“How to reconcile, on the one hand, the fears of employers and the state due to lower incomes and revenues and, on the other hand, the needs of workers, who are in the worst position, especially shop assistants and people working in other services, with regard to Sunday work?” asks Milica Marinković of the A11 Initiative for Economic and Social Rights, adding that a solution can be reached through social dialogue, which is currently lacking.
“Workers are not heard. The only people that are heard are those who advocate working on Sunday, namely the employers,” she points out.
Professor of the Faculty of Economics in Belgrade, Jelena Žarković, says that the answer to the question depends on the points of view: “Employees, of course, would like a higher salary and more free time, which is not always easy to achieve,” she underlines.
“Social dialogue is the solution, and the willingness of the state not only to take employers’ side but to honour more workers’ rights,” Marinković adds.
Jelena Žarković also says that the pandemic has further highlighted the question of how we will work and how many days and hours per day. “I think the risk caused by the virus should be borne by all three sides: the worker, the employer and the state,” she said.
Asked whether retailers would be at a loss if they were closed on Sundays, Žarković said she found no evidence that abolishing Sunday work would lead to a reduction in the number of jobs, saying that half of EU countries work on Sundays.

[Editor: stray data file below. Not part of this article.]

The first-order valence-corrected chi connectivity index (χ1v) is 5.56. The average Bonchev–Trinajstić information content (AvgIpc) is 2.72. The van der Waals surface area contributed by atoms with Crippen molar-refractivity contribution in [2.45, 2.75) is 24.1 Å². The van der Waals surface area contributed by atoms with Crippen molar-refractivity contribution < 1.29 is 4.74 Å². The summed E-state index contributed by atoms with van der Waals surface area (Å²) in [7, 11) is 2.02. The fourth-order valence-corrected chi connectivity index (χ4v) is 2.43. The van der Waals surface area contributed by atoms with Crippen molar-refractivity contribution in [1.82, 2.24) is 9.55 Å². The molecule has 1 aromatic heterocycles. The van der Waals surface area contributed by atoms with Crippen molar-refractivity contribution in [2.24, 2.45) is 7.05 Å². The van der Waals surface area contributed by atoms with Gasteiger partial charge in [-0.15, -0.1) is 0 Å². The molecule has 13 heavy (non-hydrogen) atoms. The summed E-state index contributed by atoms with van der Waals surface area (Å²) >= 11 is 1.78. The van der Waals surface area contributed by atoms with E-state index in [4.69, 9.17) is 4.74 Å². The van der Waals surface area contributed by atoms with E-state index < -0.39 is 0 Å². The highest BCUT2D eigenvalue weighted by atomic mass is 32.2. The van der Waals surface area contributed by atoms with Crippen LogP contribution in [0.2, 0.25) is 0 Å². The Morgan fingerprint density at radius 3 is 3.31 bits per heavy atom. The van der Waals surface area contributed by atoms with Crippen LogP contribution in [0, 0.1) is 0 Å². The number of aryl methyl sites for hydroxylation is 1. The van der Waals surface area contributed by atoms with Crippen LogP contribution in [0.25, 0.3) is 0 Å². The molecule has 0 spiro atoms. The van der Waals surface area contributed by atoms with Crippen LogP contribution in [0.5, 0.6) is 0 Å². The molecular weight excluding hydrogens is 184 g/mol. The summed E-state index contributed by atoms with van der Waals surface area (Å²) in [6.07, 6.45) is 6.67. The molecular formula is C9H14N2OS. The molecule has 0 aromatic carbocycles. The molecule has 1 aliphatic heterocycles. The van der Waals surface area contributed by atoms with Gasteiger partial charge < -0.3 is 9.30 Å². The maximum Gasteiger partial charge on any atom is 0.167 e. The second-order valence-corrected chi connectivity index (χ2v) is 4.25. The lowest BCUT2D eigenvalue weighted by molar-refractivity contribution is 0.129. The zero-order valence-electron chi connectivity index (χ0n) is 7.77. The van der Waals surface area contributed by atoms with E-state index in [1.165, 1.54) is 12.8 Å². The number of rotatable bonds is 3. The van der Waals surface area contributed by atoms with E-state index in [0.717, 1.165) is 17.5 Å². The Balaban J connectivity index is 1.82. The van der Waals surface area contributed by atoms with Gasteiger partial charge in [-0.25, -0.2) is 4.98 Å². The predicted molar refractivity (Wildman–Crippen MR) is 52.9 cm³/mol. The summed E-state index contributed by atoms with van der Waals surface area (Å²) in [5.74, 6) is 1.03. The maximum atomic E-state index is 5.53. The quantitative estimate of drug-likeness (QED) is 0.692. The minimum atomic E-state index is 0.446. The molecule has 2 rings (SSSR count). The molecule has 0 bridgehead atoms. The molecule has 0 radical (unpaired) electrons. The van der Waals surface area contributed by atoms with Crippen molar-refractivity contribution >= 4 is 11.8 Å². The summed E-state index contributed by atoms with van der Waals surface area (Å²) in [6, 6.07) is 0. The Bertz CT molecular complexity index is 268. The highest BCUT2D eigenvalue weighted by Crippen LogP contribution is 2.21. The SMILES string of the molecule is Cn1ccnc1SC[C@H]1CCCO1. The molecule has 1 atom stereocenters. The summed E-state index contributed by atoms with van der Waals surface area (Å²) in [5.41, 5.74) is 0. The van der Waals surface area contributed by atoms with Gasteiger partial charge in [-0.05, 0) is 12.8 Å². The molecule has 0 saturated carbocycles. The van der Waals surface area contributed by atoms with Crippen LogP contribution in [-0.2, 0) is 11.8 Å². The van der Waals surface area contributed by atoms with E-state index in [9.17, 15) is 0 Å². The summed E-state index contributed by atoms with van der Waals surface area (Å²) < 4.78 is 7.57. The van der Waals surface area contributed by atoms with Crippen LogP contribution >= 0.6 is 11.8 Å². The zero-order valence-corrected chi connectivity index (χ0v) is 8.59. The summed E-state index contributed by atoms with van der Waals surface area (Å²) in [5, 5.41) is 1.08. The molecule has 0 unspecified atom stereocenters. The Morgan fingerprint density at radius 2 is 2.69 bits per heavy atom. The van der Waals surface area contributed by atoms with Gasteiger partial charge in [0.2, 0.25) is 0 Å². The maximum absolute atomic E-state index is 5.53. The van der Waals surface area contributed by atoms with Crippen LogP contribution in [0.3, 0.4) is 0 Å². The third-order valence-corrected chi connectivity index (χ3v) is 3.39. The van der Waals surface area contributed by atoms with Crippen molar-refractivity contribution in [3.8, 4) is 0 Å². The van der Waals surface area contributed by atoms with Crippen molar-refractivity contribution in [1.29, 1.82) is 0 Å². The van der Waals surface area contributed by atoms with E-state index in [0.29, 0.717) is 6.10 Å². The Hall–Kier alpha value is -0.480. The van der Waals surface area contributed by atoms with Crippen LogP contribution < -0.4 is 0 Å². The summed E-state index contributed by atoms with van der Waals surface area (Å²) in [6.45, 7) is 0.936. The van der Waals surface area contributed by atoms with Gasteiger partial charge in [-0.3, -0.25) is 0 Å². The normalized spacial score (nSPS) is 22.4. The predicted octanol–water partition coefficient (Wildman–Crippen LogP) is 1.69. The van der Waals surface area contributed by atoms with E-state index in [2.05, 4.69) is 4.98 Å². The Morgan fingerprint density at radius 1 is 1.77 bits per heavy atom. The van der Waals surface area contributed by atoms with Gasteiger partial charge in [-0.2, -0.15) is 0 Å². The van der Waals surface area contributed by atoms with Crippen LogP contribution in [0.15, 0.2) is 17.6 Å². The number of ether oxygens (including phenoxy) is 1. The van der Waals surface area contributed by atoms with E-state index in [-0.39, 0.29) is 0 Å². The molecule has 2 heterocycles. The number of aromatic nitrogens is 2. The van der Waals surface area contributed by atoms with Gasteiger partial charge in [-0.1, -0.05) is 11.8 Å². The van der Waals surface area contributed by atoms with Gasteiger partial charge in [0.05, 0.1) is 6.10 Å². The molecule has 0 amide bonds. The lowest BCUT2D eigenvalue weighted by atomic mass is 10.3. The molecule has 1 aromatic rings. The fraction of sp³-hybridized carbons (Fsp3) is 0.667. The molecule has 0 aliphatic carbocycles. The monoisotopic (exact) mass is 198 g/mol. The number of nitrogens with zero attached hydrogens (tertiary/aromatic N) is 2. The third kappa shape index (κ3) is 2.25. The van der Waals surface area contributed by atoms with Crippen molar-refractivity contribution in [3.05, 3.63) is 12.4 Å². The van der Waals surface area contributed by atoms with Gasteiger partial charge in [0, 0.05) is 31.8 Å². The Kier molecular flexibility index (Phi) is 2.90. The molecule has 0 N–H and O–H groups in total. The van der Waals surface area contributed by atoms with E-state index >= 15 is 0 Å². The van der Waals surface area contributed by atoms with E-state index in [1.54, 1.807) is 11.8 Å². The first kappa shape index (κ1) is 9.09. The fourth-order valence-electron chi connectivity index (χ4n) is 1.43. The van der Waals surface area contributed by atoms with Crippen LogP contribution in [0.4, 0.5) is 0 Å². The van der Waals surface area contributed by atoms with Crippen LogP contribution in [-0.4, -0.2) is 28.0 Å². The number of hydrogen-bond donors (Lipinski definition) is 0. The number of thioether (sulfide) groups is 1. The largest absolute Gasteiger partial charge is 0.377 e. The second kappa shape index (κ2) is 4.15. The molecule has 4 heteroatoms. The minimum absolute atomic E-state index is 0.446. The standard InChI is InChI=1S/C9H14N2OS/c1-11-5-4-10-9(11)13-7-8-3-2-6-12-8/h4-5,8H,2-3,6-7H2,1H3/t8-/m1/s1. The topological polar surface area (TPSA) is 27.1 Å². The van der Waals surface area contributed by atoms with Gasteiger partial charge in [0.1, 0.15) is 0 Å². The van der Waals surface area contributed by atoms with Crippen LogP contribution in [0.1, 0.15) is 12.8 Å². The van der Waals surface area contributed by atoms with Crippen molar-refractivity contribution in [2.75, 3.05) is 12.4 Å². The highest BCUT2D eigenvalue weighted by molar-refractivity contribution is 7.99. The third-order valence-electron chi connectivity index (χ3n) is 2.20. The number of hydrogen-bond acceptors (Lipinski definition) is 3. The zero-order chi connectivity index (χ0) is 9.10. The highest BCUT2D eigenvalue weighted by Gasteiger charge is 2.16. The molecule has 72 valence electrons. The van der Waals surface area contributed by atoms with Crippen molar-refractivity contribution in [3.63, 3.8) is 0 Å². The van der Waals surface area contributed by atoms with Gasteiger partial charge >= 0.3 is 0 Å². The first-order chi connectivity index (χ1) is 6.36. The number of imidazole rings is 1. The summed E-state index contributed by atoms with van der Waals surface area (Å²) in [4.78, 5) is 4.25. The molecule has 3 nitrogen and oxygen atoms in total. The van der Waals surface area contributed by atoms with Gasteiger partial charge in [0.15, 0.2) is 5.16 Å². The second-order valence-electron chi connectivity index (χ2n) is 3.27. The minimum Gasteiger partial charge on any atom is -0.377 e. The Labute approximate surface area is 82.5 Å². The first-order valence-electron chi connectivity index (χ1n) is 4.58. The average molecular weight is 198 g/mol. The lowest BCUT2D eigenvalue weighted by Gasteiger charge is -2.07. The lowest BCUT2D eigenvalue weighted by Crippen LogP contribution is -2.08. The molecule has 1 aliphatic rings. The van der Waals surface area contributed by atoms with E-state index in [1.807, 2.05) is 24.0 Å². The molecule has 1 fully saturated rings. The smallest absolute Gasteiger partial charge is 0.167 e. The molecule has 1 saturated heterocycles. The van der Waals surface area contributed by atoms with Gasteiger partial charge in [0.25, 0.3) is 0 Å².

“Even the employers are not interested in having a tired worker, because this will reflect on their productivity and on the company itself,” she said.
“The state says that, due to companies having a lower turnover, the state budget revenue is reduced too but the question is whether an employer will have to bear higher health costs due to more exhausted workers,” she said, adding that there is hardly any evidence of negative effects of not working on Sundays. “You can always try a pilot measure for a year or two, and if it goes wrong, go back to the old system,” Jelena Žarković suggests.
When asked why having Sundays off work is important, Marinković says that that is important for the worker’s family life and their overall quality of life.
Marinković also added that some employers are willing to close on Sundays, but because of competition they must remain open, so the measure of abolishing Sunday work should be prescribed systematically and at the state level.
As for workers being adequately rewarded for working on Sundays and public holidays, Marinković says there are many small shops across the country where shop assistants often do not know how much they earn, “especially women who signed blank job contracts, without asking whether they will be paid on Sundays and public holidays or not.”
Žarković recalls that the salaries of shop workers are among the lowest, and they do a lot of overtime. “A country-wide survey showed that there is a significant number of workers working up to 60 hours a week, with very low wages, especially in the service sector,” she warns.
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